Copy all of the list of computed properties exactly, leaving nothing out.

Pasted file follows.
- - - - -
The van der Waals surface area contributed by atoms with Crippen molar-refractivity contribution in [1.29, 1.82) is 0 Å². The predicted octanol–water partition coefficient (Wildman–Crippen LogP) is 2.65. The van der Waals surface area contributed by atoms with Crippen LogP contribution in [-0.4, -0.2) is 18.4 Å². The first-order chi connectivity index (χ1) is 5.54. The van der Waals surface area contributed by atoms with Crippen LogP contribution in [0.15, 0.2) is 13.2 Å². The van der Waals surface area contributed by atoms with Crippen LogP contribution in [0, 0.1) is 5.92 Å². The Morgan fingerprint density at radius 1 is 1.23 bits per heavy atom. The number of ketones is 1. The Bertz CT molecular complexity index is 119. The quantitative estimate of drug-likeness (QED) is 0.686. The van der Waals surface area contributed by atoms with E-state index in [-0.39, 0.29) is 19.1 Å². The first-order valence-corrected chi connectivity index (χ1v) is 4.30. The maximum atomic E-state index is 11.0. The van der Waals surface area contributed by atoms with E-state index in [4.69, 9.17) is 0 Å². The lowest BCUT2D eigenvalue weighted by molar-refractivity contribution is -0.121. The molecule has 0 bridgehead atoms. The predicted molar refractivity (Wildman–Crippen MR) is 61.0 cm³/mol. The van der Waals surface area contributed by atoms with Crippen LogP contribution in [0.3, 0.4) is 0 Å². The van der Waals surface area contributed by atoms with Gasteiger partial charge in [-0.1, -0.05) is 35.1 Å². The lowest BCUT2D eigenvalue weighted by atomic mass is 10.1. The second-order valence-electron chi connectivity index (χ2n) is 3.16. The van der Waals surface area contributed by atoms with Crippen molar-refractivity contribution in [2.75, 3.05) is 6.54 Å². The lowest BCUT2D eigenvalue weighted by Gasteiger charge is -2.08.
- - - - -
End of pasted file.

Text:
The van der Waals surface area contributed by atoms with Crippen molar-refractivity contribution in [1.29, 1.82) is 0 Å². The predicted octanol–water partition coefficient (Wildman–Crippen LogP) is 2.65. The van der Waals surface area contributed by atoms with Crippen LogP contribution in [-0.4, -0.2) is 18.4 Å². The first-order chi connectivity index (χ1) is 5.54. The van der Waals surface area contributed by atoms with Crippen LogP contribution in [0.15, 0.2) is 13.2 Å². The van der Waals surface area contributed by atoms with Crippen LogP contribution in [0, 0.1) is 5.92 Å². The Morgan fingerprint density at radius 1 is 1.23 bits per heavy atom. The number of ketones is 1. The Bertz CT molecular complexity index is 119. The quantitative estimate of drug-likeness (QED) is 0.686. The van der Waals surface area contributed by atoms with E-state index in [-0.39, 0.29) is 19.1 Å². The first-order valence-corrected chi connectivity index (χ1v) is 4.30. The maximum atomic E-state index is 11.0. The van der Waals surface area contributed by atoms with E-state index in [4.69, 9.17) is 0 Å². The lowest BCUT2D eigenvalue weighted by molar-refractivity contribution is -0.121. The molecule has 0 bridgehead atoms. The predicted molar refractivity (Wildman–Crippen MR) is 61.0 cm³/mol. The van der Waals surface area contributed by atoms with Crippen LogP contribution in [0.3, 0.4) is 0 Å². The van der Waals surface area contributed by atoms with Gasteiger partial charge in [-0.1, -0.05) is 35.1 Å². The lowest BCUT2D eigenvalue weighted by atomic mass is 10.1. The second-order valence-electron chi connectivity index (χ2n) is 3.16. The van der Waals surface area contributed by atoms with Crippen molar-refractivity contribution in [2.75, 3.05) is 6.54 Å². The lowest BCUT2D eigenvalue weighted by Gasteiger charge is -2.08.